This previously reported case has been allowed to move forward, as the plaintiff, a retirement plan participant, need not prove that TIAA knew that its actions were unlawful. The plaintiff claims that across its client base, TIAA “systematically” failed to credit the interest on plan loan repayments to participants taking loans, instead keeping the interest for itself, totaling more than $50 million. In a previous ruling in this case, the judge dismissed fiduciary breach claims as it was ruled that TIAA was not a fiduciary. In the latest ruling, the judge ruled that TIAA could still be held liable despite its non-fiduciary status, by engaging in prohibited transactions that require TIAA’s knowledge of the “factual circumstances underlying” the transactions. The burden on proving that the loan practices satisfied an exemption from ERISA’s prohibited transaction rules lies with TIAA, not the plaintiff.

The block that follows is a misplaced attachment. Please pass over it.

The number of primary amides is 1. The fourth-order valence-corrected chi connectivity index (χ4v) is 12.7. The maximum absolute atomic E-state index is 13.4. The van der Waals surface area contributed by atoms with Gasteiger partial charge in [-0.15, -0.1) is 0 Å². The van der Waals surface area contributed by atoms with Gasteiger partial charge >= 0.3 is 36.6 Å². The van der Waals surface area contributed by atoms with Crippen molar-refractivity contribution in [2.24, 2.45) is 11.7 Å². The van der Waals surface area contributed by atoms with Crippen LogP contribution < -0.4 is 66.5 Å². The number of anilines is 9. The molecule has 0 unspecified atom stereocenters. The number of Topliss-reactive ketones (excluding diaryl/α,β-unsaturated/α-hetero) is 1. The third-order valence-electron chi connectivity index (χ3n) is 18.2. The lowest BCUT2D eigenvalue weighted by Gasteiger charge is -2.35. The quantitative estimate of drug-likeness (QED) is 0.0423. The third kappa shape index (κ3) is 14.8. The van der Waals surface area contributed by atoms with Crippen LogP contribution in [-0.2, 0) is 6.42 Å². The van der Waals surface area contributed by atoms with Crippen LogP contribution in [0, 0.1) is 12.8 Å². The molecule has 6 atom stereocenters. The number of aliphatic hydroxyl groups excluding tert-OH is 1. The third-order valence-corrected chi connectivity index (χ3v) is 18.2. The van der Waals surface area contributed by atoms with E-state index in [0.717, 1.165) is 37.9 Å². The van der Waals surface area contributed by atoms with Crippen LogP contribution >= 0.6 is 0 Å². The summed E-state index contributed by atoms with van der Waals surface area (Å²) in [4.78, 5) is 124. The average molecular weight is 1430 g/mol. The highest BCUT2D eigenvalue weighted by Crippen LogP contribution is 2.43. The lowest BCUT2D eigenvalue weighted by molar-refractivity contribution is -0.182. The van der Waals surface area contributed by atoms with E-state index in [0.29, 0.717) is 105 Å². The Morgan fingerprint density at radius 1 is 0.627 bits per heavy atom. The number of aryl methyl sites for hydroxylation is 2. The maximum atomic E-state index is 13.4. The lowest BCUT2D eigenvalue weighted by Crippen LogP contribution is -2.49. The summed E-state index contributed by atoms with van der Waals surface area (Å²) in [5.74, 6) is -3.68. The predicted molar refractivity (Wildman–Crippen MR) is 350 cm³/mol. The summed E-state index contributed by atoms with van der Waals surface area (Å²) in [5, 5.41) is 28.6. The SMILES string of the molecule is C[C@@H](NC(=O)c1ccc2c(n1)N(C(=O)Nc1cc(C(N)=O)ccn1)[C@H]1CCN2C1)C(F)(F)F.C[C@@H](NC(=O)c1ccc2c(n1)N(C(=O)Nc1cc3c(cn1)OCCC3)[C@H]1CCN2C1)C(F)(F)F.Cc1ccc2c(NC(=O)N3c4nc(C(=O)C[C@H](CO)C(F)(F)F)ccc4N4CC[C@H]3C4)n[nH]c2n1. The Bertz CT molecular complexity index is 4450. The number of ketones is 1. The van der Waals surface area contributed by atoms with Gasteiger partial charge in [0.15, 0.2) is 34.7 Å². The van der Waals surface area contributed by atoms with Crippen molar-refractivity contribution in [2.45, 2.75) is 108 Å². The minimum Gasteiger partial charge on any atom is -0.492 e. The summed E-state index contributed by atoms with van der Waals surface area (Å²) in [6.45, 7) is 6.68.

www.bloomberglaw; March 28, 2019.
www.planadviser.com; February 7, 2017 (original report source).